Tuesday, December 13, 2005

Dept. of Orchestrational Exaggeration

Evidently back in the 1940's The New Yorker's fact checking was not up to its present high standards, or else the Mr. Spitalny quoted in the piece posted yesterday was not much of a score reader at all. Shostakovich's Seventh Symphony begins with the full string section, marked forte, not with a single quiet snare drum as the quote implied. Later in the first movement, a long march does begin with a single snare drum. And all hell does break loose at the end.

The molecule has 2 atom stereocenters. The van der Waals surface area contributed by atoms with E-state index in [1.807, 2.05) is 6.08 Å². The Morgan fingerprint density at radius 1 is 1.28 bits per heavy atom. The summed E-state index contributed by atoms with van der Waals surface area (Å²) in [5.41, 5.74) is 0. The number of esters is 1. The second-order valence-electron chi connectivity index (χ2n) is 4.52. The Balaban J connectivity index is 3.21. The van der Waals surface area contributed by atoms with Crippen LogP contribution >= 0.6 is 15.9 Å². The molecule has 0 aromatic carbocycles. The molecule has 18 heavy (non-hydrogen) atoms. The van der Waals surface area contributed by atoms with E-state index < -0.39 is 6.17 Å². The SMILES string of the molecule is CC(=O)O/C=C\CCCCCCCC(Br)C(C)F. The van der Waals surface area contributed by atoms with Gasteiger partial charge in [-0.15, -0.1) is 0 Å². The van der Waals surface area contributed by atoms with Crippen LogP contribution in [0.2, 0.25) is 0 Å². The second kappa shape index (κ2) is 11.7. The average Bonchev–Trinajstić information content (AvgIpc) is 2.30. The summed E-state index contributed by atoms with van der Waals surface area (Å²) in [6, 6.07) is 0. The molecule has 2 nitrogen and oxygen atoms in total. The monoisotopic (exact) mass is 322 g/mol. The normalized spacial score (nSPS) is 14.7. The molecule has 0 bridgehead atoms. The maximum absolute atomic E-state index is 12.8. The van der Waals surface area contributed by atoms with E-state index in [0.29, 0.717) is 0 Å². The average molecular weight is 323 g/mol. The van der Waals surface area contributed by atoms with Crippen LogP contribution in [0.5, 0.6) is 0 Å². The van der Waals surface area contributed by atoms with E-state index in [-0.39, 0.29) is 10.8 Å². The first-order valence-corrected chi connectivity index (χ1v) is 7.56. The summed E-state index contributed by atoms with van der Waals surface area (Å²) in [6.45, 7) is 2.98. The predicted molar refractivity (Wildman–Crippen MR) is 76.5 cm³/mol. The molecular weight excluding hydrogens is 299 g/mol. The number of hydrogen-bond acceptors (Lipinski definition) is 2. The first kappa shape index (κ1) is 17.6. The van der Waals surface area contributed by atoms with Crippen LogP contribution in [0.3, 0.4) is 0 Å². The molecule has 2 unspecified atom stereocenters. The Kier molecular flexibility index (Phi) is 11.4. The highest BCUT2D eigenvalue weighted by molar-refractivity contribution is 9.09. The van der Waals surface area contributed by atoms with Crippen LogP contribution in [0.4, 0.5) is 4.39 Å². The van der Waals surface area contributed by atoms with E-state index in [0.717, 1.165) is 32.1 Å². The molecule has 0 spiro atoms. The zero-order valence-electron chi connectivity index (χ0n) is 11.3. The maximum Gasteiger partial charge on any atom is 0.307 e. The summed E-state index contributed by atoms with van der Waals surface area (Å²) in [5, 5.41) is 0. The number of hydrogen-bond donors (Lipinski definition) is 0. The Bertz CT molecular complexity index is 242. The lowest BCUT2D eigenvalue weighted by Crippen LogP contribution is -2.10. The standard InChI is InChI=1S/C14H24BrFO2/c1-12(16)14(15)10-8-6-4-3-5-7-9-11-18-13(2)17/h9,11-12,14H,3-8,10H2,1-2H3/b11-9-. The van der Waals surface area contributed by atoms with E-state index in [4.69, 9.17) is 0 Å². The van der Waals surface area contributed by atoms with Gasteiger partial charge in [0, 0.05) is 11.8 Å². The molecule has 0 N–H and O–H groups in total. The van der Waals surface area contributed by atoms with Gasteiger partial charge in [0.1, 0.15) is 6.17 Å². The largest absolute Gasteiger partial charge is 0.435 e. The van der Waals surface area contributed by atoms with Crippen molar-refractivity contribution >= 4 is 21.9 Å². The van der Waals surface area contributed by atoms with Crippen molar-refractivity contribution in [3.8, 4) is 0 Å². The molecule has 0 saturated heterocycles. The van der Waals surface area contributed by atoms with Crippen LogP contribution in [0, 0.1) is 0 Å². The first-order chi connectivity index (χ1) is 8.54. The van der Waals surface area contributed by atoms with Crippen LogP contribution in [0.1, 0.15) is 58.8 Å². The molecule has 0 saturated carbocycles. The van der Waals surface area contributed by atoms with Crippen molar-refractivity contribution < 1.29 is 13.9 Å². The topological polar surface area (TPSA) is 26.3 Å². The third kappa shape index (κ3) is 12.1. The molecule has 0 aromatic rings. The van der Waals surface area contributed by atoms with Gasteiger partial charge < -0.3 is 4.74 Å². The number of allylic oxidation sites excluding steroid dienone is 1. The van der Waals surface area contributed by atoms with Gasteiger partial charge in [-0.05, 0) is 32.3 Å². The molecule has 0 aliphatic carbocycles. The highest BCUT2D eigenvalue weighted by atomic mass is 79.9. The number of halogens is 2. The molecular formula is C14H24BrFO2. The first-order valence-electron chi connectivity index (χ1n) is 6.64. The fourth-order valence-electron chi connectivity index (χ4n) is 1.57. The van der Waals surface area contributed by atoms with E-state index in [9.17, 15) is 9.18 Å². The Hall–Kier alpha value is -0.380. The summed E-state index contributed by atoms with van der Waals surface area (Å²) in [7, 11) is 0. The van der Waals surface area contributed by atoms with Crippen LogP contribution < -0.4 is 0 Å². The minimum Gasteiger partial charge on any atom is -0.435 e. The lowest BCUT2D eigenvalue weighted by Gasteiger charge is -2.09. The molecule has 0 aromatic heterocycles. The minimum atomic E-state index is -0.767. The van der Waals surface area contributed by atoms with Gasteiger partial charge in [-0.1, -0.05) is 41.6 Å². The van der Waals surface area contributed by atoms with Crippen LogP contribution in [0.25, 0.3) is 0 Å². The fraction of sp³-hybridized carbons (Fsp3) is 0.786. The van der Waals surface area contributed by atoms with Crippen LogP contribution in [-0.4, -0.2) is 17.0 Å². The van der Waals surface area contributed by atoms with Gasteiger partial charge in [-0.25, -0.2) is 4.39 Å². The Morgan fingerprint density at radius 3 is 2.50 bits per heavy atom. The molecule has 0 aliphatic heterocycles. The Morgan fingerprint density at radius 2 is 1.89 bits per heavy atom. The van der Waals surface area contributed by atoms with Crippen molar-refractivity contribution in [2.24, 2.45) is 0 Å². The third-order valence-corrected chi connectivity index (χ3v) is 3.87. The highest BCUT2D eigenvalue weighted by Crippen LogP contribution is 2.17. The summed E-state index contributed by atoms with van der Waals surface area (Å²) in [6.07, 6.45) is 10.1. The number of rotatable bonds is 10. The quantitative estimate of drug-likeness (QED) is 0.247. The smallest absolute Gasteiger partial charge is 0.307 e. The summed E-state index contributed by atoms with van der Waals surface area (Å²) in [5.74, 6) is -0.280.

I'm guilty of some exaggeration of my own. Our orchestra's parts this week aren't from the 1940's as I implied, the semi-legible script on my photocopy only suggests an antiquated era. The performance parts themselves (or scores, if you like) are brand new and carefully corrected by our orchestra librarians, Martha Levine and Chris Blackmon. It's a good thing I don't have to be so fastidious (and can occasionally sneak in later and edit!) or else every post I write would be followed by a longer list of corrections!

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